Flies tend to congregate in damp and dirty spots, so their droppings are most likely to be found on windowsills near trash cans, sinks, and similarly dirty areas.

Identifying Black Mold

How to identify black mold on window sill

By contrast, if you have mold spores on your windowsill instead, they likely got there not via bugs but dampness settling there. This can be due to anything from moisture leaking from elsewhere to the wind blowing damp detritus to the site to rainwater and condensation.

In certain conditions, potted plants and their condensation can give off enough moisture to cause black mold dots to form on your windowsill if you aren’t careful about cleaning the area surrounding them.

The fact that windows are such fertile ground for condensation to occur make them a particularly problematic hotspot for black mold formation. In addition, since windows separate the inside from the outside, there is likely to be different temperatures on either side of the glass paneling, which in turn could aid in condensation and thus black mold.

What’s more, if you cover up your windows with heavy drapes, especially during wintertime, the shade can help create dark warm conditions, which are favorable to black mold growth.

It should also come as no surprise that dirty windows are mold magnets. The dirtier the windows, and the greater the conditions for condensation, the more likely the chance of fungal infections taking root, which in turn can lead to mold.

Dealing with Bug Droppings

First brush window sill before cleaning to get rid of black dots

If your home has been hit by a plague of bug droppings, you may start to feel helpless. After all, insect invaders are nothing if not persistent, so how can you possibly stop them from ruining your windows with their disgusting defecations?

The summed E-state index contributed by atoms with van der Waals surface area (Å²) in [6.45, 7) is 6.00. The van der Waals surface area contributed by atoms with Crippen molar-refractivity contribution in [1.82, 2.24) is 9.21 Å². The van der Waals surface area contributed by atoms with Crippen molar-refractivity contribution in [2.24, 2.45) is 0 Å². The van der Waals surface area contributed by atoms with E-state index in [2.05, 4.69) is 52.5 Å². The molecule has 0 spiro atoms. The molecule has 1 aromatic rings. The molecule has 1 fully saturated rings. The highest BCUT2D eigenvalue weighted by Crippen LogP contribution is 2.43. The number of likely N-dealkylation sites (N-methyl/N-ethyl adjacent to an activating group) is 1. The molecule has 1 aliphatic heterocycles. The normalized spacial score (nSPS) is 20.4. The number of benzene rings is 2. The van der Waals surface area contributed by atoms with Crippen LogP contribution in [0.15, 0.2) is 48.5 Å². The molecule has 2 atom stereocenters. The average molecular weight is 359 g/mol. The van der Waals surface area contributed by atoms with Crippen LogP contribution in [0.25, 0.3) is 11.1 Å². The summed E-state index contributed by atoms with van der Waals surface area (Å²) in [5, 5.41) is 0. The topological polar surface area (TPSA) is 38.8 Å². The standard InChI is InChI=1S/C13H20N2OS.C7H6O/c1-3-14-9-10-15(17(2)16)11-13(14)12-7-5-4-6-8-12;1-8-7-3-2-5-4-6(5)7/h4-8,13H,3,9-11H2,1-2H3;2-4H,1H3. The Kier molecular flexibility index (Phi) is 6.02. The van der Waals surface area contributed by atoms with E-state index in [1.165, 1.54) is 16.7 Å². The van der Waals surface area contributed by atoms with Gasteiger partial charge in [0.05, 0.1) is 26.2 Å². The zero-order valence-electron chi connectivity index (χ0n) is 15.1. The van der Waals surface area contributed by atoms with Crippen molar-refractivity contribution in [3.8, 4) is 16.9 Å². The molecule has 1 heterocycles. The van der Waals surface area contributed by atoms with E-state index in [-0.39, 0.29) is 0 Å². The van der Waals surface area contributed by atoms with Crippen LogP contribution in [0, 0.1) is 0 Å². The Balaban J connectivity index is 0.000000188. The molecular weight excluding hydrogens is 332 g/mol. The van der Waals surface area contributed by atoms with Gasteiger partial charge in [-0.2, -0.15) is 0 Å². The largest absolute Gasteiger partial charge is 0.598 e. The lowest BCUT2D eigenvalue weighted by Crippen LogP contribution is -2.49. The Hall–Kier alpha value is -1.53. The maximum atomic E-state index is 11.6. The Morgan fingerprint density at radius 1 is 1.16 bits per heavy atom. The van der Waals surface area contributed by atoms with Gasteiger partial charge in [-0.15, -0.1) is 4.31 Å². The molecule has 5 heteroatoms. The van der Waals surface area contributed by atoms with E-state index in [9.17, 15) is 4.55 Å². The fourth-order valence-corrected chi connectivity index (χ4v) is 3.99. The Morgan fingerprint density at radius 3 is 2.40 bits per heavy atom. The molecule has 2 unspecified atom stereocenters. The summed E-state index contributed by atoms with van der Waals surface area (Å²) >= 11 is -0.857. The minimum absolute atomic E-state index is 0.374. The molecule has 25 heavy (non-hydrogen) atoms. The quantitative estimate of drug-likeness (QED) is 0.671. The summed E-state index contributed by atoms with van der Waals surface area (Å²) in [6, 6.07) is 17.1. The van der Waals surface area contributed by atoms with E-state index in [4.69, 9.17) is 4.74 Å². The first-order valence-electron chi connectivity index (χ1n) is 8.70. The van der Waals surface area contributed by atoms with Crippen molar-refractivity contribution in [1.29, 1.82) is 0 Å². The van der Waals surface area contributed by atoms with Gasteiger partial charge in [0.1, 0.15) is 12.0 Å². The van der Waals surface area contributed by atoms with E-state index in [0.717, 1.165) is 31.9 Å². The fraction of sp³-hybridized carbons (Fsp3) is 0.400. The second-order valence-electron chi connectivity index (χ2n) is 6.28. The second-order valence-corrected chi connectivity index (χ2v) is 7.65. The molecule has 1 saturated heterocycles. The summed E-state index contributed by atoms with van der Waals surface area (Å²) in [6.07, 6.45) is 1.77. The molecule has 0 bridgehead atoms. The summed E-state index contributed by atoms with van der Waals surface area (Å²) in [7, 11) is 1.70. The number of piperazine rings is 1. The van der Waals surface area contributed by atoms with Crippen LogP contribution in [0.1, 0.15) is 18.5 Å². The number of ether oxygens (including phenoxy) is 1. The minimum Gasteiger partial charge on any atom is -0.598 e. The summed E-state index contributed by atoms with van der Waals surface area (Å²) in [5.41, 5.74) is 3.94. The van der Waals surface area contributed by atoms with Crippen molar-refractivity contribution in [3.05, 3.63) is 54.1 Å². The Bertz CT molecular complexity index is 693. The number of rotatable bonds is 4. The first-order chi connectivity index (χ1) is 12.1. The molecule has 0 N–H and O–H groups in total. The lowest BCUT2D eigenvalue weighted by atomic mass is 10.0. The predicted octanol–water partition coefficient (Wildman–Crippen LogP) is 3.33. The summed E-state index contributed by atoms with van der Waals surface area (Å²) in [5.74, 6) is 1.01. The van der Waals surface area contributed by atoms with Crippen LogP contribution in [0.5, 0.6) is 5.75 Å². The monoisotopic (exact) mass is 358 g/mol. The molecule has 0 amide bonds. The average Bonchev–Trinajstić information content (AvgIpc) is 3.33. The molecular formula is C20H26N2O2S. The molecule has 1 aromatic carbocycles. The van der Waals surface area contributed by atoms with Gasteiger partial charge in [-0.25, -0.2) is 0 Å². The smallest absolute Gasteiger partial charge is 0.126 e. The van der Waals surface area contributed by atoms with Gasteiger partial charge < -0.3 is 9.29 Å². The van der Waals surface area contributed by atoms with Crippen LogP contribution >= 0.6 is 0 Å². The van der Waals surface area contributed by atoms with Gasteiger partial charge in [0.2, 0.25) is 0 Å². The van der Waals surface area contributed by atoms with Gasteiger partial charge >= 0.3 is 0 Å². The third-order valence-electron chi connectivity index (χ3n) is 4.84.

Well, thankfully cleaning away bug droppings doesn’t have to be a Sisyphean task. On the contrary, with the right tools and preparation, you can actually clear away a spate of black dot bug droppings in just a few minutes.

Ingredients you’ll want for this include:

  • A household detergent or all-natural cleaning agent of your choosing
  • Vinegar
  • A cleaning brush
  • A cleaning rag
  • Warm water

To start with, use the brush to remove the droppings from your windowsill.

Once they have been brushed aside, start to apply your cleaning agent. This is essential for killing the infestation at the source and preventing further ones in the future.

After applying the cleaning agent to the site where the black dots were, let them soak in for a couple of minutes so as to ensure that they kill the microorganisms present.

Once you have accomplished this, wet your cleaning rug in the warm water and start to apply it to the windowsill over the affected area. Once again, you’ll want to let things sit for a bit before rinsing everything off again.

One thing you’ll want to avoid doing is using bleach to clear away these stains. Doing so can accidentally discolor your windowsill.

In addition, you’ll want to resist the urge to scrub the problem site too hard. While you want to make sure the cleaning agents really soak in, pressing too hard can accidentally damage the paintwork or coloration around your windowsill.

Once you have soaked your windowsill sufficiently, wipe everything off and let the surface dry again.

What about the aforementioned vinegar?

This is helpful if you really want to make sure you get every last inch of infestation possible. Fans of DIY cleaning solutions know that vinegar mixtures can be used to clean all sorts of problem areas, and this is no different.

What’s more, vinegar is a good alternative to bleach since it does not pose the same risk of discoloring your windowsill.

Once you’ve done all of that, it’s time to start thinking about how to prevent future infestations.

In addition to the preventative methods mentioned above, you’ll also want to make sure that your window and windowsill don’t have any cracks through which bugs might slip. If you do, patch them immediately with caulk or something similar.

You’ll also want to make sure you clean the window regularly.